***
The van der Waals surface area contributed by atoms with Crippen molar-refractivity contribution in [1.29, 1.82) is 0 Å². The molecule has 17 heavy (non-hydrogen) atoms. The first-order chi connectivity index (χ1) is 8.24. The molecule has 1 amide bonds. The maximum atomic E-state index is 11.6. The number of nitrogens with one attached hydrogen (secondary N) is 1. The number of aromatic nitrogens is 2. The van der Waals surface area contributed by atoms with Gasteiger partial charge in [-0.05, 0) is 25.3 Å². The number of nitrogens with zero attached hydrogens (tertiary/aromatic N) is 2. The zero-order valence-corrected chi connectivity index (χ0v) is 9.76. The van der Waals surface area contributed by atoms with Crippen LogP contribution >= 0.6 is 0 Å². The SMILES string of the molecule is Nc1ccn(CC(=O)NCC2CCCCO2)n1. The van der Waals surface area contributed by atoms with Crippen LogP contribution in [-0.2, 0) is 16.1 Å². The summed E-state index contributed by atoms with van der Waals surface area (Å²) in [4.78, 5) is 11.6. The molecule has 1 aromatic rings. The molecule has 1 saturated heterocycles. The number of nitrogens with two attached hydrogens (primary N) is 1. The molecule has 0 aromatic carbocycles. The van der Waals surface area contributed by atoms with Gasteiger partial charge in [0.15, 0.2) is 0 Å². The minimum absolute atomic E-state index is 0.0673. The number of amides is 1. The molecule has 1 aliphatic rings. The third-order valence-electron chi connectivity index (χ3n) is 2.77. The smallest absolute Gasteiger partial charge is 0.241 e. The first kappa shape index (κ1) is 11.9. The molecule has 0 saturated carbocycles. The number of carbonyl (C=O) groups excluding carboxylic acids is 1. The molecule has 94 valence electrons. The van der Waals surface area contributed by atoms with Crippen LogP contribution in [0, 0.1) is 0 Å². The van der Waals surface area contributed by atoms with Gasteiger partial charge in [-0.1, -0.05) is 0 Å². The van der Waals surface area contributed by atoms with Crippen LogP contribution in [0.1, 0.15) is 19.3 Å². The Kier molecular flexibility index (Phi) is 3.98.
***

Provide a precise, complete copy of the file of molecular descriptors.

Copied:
The van der Waals surface area contributed by atoms with Crippen molar-refractivity contribution in [1.29, 1.82) is 0 Å². The molecule has 17 heavy (non-hydrogen) atoms. The first-order chi connectivity index (χ1) is 8.24. The molecule has 1 amide bonds. The maximum atomic E-state index is 11.6. The number of nitrogens with one attached hydrogen (secondary N) is 1. The number of aromatic nitrogens is 2. The van der Waals surface area contributed by atoms with Gasteiger partial charge in [-0.05, 0) is 25.3 Å². The number of nitrogens with zero attached hydrogens (tertiary/aromatic N) is 2. The zero-order valence-corrected chi connectivity index (χ0v) is 9.76. The van der Waals surface area contributed by atoms with Crippen LogP contribution >= 0.6 is 0 Å². The SMILES string of the molecule is Nc1ccn(CC(=O)NCC2CCCCO2)n1. The van der Waals surface area contributed by atoms with Crippen LogP contribution in [-0.2, 0) is 16.1 Å². The summed E-state index contributed by atoms with van der Waals surface area (Å²) in [4.78, 5) is 11.6. The molecule has 1 aromatic rings. The molecule has 1 saturated heterocycles. The number of nitrogens with two attached hydrogens (primary N) is 1. The molecule has 0 aromatic carbocycles. The van der Waals surface area contributed by atoms with Gasteiger partial charge in [0.15, 0.2) is 0 Å². The minimum absolute atomic E-state index is 0.0673. The number of amides is 1. The molecule has 1 aliphatic rings. The third-order valence-electron chi connectivity index (χ3n) is 2.77. The smallest absolute Gasteiger partial charge is 0.241 e. The first kappa shape index (κ1) is 11.9. The molecule has 0 saturated carbocycles. The number of carbonyl (C=O) groups excluding carboxylic acids is 1. The molecule has 94 valence electrons. The van der Waals surface area contributed by atoms with Crippen LogP contribution in [0, 0.1) is 0 Å². The van der Waals surface area contributed by atoms with Gasteiger partial charge in [-0.1, -0.05) is 0 Å². The van der Waals surface area contributed by atoms with Crippen LogP contribution in [0.1, 0.15) is 19.3 Å². The Kier molecular flexibility index (Phi) is 3.98.